A wonderfully unpredictable World Cup reached its climax with France beating Croatia 4-2 in an entertaining finale at the Luzhniki Stadium.
The tactical advancements across the board were truly fascinating in this edition as managers looked to extract the best from their sides.
Here’s a look at some of the most innovative and effective strategies that featured prominently in Russia.
FRANCE’S LOPSIDED SHAPE
Given the wealth of talent among their ranks, France’s World Cup triumph is one of the less surprising outcomes from a tournament that pitched so many curveballs. However, Didier Deschamps was focused on efficiency rather than blowing teams away.
While he was criticised for his cautious approach, his tactics were spot on and France’s lopsided 4-2-3-1 system was key to that. The use of a central midfielder – usually Blaise Matuidi – on the left of a three behind the striker was an innovative ploy and especially effective since it unlocked Paul Pogba.
Deschamps used the Manchester United midfielder on the right side of central midfield where his vision, flair and quick passing was complemented by the trickery and pace of Kylian Mbappe.
The formation allowed Matuidi to tuck inside and form a three-man central midfield. This made them difficult to break down through the middle but also set them up well in the transition. Pogba was quick to free himself up and carry the ball forward or make raking passes in behind for Mbappe.
Olivier Giroud meanwhile would show for the ball, offering the option to hold possession or exchange a one-two while Antoine Griezmann pulls wide to the left or comes short to support Pogba. The defence would be pulled in different directions and France often conjured clear-cut opportunities from those scenarios.
Going into this World Cup, Matthew Upson’s goal against Germany in 2010 was the last time England had scored from a set-piece at a major tournament. While at Euro 2012, the 2014 World Cup and Euro 2016, England had taken 72 corners without a goal.
Their run to a fourth-place finish in Russia though was largely owed to their conversion rate from dead-ball situations.
Gareth Southgate is a known admirer of NBA and NFL drills and chose to incorporate those movements in his set-pieces with forward coach Allan Russell leading the practice sessions.
England’s ‘Love Train’ was a consistent ploy from corners used to confuse defenders.
Four players lined up in a row from the corner, stopping opposition markers from getting close, before they would break off in separate directions.
Usually two players would dart to the front post, one peel off to the back, freeing up space in the middle for an unmarked header. One or two players meanwhile would focus on screening opposition defenders to the England targets could break free.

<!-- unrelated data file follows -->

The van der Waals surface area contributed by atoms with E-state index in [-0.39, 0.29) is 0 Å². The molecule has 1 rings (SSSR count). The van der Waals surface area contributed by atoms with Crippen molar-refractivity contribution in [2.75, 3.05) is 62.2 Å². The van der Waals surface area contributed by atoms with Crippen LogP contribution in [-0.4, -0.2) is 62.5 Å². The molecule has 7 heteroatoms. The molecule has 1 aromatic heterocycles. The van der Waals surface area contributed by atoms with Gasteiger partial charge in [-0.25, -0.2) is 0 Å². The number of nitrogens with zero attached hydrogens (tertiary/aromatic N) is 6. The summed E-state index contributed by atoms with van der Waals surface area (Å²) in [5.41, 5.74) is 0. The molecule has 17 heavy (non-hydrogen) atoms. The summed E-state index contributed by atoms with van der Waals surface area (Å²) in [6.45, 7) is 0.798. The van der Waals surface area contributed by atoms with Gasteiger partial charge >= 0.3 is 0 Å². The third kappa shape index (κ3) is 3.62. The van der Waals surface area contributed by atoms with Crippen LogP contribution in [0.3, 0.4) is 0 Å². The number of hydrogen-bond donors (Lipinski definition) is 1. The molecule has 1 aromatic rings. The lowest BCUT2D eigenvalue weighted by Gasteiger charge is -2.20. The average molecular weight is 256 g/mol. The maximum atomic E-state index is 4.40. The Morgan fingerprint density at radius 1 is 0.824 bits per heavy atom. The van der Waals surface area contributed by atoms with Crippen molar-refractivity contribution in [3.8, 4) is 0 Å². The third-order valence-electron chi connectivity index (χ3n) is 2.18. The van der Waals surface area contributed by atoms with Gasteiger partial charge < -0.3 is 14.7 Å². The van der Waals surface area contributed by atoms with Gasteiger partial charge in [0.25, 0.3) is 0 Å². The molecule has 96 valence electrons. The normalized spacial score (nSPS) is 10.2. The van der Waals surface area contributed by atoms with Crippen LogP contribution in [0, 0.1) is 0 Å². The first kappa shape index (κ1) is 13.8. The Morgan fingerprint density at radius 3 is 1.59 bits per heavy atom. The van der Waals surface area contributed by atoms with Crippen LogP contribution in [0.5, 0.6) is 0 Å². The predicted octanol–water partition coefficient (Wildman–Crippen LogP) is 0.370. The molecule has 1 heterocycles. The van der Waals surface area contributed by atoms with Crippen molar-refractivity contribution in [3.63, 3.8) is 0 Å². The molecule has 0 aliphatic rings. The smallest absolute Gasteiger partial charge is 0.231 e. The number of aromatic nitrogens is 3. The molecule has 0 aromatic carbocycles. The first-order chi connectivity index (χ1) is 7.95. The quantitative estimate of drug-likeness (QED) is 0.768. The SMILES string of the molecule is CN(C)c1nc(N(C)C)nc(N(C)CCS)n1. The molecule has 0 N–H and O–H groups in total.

BELGIUM’S FORMATION SWITCH
Roberto Martinez’s systematic dismantling of Brazil in the quarter-finals will go down as this World Cup’s finest piece of tactical mastery. It left pundits trying to decipher the formation he used. Was it a 3-4-3, 4-3-3, 4-3-2-1 or something entirely different?
The general bewilderment is testament to the fluidity of his team. In its simplest form though, it was both a 4-3-3 and a 3-4-3 with the Belgians switching seamlessly between both formations.
They defended with a back four, denying Brazil’s dangerous wingers freedom of space, but with possession, they shifted to a three-man defence with Jan Vertonghen holding back while Nacer Chadli shuttled out from central midfield to the left flank.
Not only did this allow the West Brom player to use his pace out wide, but ensured Kevin De Bruyne had enough space through the middle in his false nine role. Meanwhile, Romelu Lukaku was deployed on the right of a front three to take advantage of Marcelo’s tendency to go forward. It worked like a charm.
Uruguay were among the best defensive sides at this World Cup. Key to that was an experienced goalkeeper in Fernando Muslera and the solid centre-back pairing of Atletico Madrid duo Diego Godin and Jose Gimenez.
New Arsenal signing Lucas Torreira proved crucial to their structure with Oscar Tabarez opting for a 4-1-2-1-2 formation, utilising a midfield diamond. The defensive midfielder screened in front of the centre-backs without the ball while pushing up into midfield with it.
The experience and tactical understanding of accomplished strikers Luis Suarez and Edinson Cavani came into play as well as they defended from the front with one pressing the man on the ball while the other supported Rodrigo Bentancur at the tip of the diamond, working to cover passing lanes.
With Torreira in behind, Uruguay were compact, forcing teams wide. Their work ethic though saw them shuttle out to the flanks in packs of three to box in a wide player in possession and if they did win the ball, one of the strikers were usually well positioned in space for the counter.
RUSSIA’S DIRECT ROUTE
Little was expected from a faltering Russian side ahead of the tournament but Stanislav Cherchesov’s switch from a 3-5-2 to a 4-2-3-1 made a world of difference. The full-backs and wingers both provided the width in the system while the double pivot is what made this structure work.
Yuri Gazinsky would drop off and support the two centre-backs when the full-backs pushed up. Aleksandr Golovin linked midfield and attack superbly while man mountain Artem Dzyuba was key to Russia’s route forward.
His aerial supremacy saw the striker often lay the ball off for Golovin or bring the wingers into play with flicked headers and knockdowns.
Russia’s aim was to get the ball to Dzyuba as quickly as possible and play from there. No one won more headers (41) than him at the World Cup while only Harry Maguire matched him having played two games more.
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